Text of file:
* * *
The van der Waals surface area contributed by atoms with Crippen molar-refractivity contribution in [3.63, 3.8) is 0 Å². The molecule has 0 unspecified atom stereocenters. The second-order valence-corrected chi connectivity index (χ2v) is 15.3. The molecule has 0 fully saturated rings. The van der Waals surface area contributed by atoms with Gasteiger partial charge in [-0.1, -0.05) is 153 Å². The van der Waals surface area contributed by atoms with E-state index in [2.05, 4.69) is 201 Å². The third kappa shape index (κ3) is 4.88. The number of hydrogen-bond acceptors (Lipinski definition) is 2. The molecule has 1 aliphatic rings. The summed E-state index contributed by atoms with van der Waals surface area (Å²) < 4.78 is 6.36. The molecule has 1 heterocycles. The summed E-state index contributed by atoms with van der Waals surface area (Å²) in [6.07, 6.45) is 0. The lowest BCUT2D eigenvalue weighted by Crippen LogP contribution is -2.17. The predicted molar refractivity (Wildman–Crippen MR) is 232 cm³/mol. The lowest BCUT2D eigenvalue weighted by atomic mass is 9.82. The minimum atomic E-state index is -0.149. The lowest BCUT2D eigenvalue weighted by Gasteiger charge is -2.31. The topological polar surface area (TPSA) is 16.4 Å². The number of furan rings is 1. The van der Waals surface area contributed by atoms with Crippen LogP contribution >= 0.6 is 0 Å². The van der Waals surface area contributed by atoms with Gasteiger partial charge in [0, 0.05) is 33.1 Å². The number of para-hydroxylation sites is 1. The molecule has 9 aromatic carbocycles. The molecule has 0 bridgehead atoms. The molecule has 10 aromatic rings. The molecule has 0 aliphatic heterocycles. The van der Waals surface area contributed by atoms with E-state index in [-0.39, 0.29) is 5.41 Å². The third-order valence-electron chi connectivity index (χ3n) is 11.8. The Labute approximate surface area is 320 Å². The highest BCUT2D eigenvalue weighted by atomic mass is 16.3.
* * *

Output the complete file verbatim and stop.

The van der Waals surface area contributed by atoms with Crippen molar-refractivity contribution in [3.63, 3.8) is 0 Å². The molecule has 0 unspecified atom stereocenters. The second-order valence-corrected chi connectivity index (χ2v) is 15.3. The molecule has 0 fully saturated rings. The van der Waals surface area contributed by atoms with Gasteiger partial charge in [-0.1, -0.05) is 153 Å². The van der Waals surface area contributed by atoms with E-state index in [2.05, 4.69) is 201 Å². The third kappa shape index (κ3) is 4.88. The number of hydrogen-bond acceptors (Lipinski definition) is 2. The molecule has 1 aliphatic rings. The summed E-state index contributed by atoms with van der Waals surface area (Å²) < 4.78 is 6.36. The molecule has 1 heterocycles. The summed E-state index contributed by atoms with van der Waals surface area (Å²) in [6.07, 6.45) is 0. The lowest BCUT2D eigenvalue weighted by Crippen LogP contribution is -2.17. The predicted molar refractivity (Wildman–Crippen MR) is 232 cm³/mol. The lowest BCUT2D eigenvalue weighted by atomic mass is 9.82. The minimum atomic E-state index is -0.149. The lowest BCUT2D eigenvalue weighted by Gasteiger charge is -2.31. The topological polar surface area (TPSA) is 16.4 Å². The number of furan rings is 1. The van der Waals surface area contributed by atoms with Crippen LogP contribution >= 0.6 is 0 Å². The van der Waals surface area contributed by atoms with Gasteiger partial charge in [0, 0.05) is 33.1 Å². The number of para-hydroxylation sites is 1. The molecule has 9 aromatic carbocycles. The molecule has 0 bridgehead atoms. The molecule has 10 aromatic rings. The molecule has 0 aliphatic heterocycles. The van der Waals surface area contributed by atoms with E-state index in [-0.39, 0.29) is 5.41 Å². The third-order valence-electron chi connectivity index (χ3n) is 11.8. The Labute approximate surface area is 320 Å². The highest BCUT2D eigenvalue weighted by atomic mass is 16.3.